When I say Winnipeg, Manitoba is my favorite place in the entire world, people look confused. In Canada, Winnipeg is notorious as number 1 on the Winter Weather Misery Index. (The wind chill is sometime -55 F), and is very flat. One of my hockey camp friends said, “If your dog runs away, you can see it for days.” For our geographically challenged friends, I say it is north of North Dakota.
My mom and I stumbled on Winnipeg while looking for ice hockey camps. After one visit we fell in love with its charm and diversity. Now it almost feels like a second home. The first summer we traveled to Winnipeg (2005), I was a rising sixth grader preparing to shoulder the responsibilities of being my team’s first-line goalie. I needed a camp offering goalie training in the middle of August, not a popular time for hockey camp in the US. We found one in Winnipeg: Stykworks. It ran in a nice little community rink (which are everywhere in Canada). No NHL coaches.
It was age-appropriate training for a 6th grader, and it was a day camp, so my mother traveled with me. Winnipeg’s surprises started before we set foot outside the airport, because “Amelia Bearhart” greeted us. She was part of a large public art installation of 60+ decorated polar bears scattered around the city.
At our downtown hotel, the Place Louis Riel (named for a French settler and rebel) we shared our elevator with six Cree Indians: Winnipeg has the largest “aboriginal” population of any Canadian city. The city was originally a French fur trading outpost, and it still has a lively French Quarter. The redeveloped Historic Forks, the restaurants and ethnic neighborhoods, and the people we met completed the charm of Winnipeg.
The Forks is pretty much a bazaar. The restored train sheds reflect the diversity of Winnipeg, because you can find an Indian spice store right next to a French or Ukrainian food shop or other local specialty shops. As soon as we got home, I wanted to go back. Oh yeah, hockey camp was good.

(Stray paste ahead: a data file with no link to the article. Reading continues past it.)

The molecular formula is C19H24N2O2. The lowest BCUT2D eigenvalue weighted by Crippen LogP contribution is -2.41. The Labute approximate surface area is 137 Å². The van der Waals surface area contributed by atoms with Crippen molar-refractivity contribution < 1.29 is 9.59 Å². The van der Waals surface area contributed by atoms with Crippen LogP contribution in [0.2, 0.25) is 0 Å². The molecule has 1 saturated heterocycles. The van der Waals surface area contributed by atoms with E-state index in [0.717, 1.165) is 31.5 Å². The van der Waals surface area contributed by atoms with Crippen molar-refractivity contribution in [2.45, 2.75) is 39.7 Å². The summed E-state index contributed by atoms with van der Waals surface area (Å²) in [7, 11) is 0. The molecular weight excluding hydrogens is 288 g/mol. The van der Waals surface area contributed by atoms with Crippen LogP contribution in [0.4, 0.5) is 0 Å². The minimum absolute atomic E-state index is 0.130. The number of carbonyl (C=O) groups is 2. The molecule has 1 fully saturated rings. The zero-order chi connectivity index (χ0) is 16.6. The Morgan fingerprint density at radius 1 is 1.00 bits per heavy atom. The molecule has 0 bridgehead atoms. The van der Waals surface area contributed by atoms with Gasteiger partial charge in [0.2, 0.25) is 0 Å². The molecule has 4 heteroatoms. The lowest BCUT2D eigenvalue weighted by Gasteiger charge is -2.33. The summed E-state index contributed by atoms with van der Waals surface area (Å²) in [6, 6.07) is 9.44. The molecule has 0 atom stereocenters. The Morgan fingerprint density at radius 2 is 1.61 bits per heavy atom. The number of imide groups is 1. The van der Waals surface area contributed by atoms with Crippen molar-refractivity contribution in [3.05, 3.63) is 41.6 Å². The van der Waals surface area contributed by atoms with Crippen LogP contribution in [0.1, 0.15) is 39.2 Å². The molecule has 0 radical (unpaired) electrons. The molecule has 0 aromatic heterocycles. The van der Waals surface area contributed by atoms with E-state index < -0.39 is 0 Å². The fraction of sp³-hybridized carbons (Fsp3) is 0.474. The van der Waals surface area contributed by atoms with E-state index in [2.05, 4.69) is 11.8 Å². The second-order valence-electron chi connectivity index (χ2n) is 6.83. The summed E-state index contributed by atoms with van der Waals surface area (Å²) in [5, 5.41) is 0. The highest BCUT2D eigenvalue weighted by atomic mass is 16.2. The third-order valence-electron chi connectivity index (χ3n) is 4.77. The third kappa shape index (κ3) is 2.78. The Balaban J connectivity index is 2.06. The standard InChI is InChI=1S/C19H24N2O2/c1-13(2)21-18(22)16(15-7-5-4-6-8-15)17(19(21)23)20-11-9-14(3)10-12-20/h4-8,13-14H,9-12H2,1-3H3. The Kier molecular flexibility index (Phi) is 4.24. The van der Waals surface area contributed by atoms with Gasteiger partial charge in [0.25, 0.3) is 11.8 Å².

You know how the license plates say “Friendly Manitoba?” It really is! My camp mates said they couldn’t believe I was American, because they thought I fit right in. The next summer the camp was actually in a little Manitoba prairie town, Winkler.
Winkler’s centennial celebration was in full swing that week, including an exhibit of antique farm equipment, a fair and carnival. We enjoyed the fair every night, and I discovered mango nectar at the Filipino food stand. It was nice to get out of the rink and enjoy rural Canada. We talked with lots of different people while standing in various lines: immigrant Filipinos, a transplanted Floridian, but the local Mennonites in their simple clothing were a bit intimidating.
On our way home, we had a few days back in Winnipeg. We tried an amazing new organic, local food restaurant, “The Dandelion Eatery.” It was mind-blowing that a restaurant could be successful with only local and organic food. We had steamed edamame, organic elk (my first try), duck, and to finish the meal, Espresso Creme Brulee. We cruised The Forks, went to Little Italy for gelato at Nucci’s, and loved the Thai food in Osborne Village, not far from a funny, complicated intersection known affectionately as “Confusion Corner.”
This past summer we returned to a more specialized goalie camp, Rick St. Croix School of Goaltending. I had no idea what to expect from a Canadian goalie camp, and was nervous. Every afternoon I came home exhausted, but still found enough energy to enjoy the corners of Winnipeg I adore. Returning to my favorite places made me so happy I cried.
This year we spent our last evening at the Royal Crown revolving restaurant. It is wonderful to sit high on the 35th floor, and take in the view over the prairie in every direction. We’ve seen freight trains that almost took our entire dinner to fully pass through the city!
My visits to Winnipeg are the best hockey and travel experiences I can claim (and I have been to Spain, Greece, Costa Rica and Botswana). I pester my mom to get a condo in Winnipeg, because I love it there. I never feel excluded because I’m the only American at my camps. Winnipeg is wonderful, I hope I’ve convinced you. I’ve never felt such wonderful feelings towards any city. Ever.
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